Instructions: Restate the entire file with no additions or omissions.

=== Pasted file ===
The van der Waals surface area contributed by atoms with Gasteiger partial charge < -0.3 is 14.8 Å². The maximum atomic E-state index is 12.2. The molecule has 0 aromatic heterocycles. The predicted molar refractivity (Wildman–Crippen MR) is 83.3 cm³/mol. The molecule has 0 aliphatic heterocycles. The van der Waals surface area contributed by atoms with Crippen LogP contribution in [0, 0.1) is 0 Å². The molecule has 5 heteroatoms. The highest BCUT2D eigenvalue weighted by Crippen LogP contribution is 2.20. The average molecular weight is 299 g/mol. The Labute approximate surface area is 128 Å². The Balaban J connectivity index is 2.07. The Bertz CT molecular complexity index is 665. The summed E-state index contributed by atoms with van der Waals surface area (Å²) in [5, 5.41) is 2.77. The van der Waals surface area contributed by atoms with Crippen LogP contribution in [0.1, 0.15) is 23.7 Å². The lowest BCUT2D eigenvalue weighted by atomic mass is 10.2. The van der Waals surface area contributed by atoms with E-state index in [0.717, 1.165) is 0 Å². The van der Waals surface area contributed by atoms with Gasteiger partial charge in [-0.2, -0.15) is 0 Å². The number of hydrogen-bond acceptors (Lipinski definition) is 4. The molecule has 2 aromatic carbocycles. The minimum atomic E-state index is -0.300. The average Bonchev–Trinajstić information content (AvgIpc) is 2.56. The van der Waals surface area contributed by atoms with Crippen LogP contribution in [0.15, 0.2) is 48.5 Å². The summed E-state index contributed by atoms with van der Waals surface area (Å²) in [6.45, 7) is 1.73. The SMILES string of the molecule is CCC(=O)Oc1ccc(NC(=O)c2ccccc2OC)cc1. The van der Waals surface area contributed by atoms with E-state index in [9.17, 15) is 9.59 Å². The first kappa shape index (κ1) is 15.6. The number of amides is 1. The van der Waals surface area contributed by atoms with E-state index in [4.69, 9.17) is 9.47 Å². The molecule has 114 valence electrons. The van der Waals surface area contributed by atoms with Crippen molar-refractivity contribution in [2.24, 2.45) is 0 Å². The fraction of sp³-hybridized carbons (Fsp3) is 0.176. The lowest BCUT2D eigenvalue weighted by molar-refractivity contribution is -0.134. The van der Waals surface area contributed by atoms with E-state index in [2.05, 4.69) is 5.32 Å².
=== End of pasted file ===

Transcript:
The van der Waals surface area contributed by atoms with Gasteiger partial charge < -0.3 is 14.8 Å². The maximum atomic E-state index is 12.2. The molecule has 0 aromatic heterocycles. The predicted molar refractivity (Wildman–Crippen MR) is 83.3 cm³/mol. The molecule has 0 aliphatic heterocycles. The van der Waals surface area contributed by atoms with Crippen LogP contribution in [0, 0.1) is 0 Å². The molecule has 5 heteroatoms. The highest BCUT2D eigenvalue weighted by Crippen LogP contribution is 2.20. The average molecular weight is 299 g/mol. The Labute approximate surface area is 128 Å². The Balaban J connectivity index is 2.07. The Bertz CT molecular complexity index is 665. The summed E-state index contributed by atoms with van der Waals surface area (Å²) in [5, 5.41) is 2.77. The van der Waals surface area contributed by atoms with Crippen LogP contribution in [0.1, 0.15) is 23.7 Å². The lowest BCUT2D eigenvalue weighted by atomic mass is 10.2. The van der Waals surface area contributed by atoms with E-state index in [0.717, 1.165) is 0 Å². The van der Waals surface area contributed by atoms with Gasteiger partial charge in [-0.2, -0.15) is 0 Å². The number of hydrogen-bond acceptors (Lipinski definition) is 4. The molecule has 2 aromatic carbocycles. The minimum atomic E-state index is -0.300. The average Bonchev–Trinajstić information content (AvgIpc) is 2.56. The van der Waals surface area contributed by atoms with Crippen LogP contribution in [0.15, 0.2) is 48.5 Å². The summed E-state index contributed by atoms with van der Waals surface area (Å²) in [6.45, 7) is 1.73. The SMILES string of the molecule is CCC(=O)Oc1ccc(NC(=O)c2ccccc2OC)cc1. The van der Waals surface area contributed by atoms with E-state index in [9.17, 15) is 9.59 Å². The first kappa shape index (κ1) is 15.6. The number of amides is 1. The van der Waals surface area contributed by atoms with E-state index in [4.69, 9.17) is 9.47 Å². The molecule has 114 valence electrons. The van der Waals surface area contributed by atoms with Crippen molar-refractivity contribution in [2.24, 2.45) is 0 Å². The fraction of sp³-hybridized carbons (Fsp3) is 0.176. The lowest BCUT2D eigenvalue weighted by molar-refractivity contribution is -0.134. The van der Waals surface area contributed by atoms with E-state index in [2.05, 4.69) is 5.32 Å².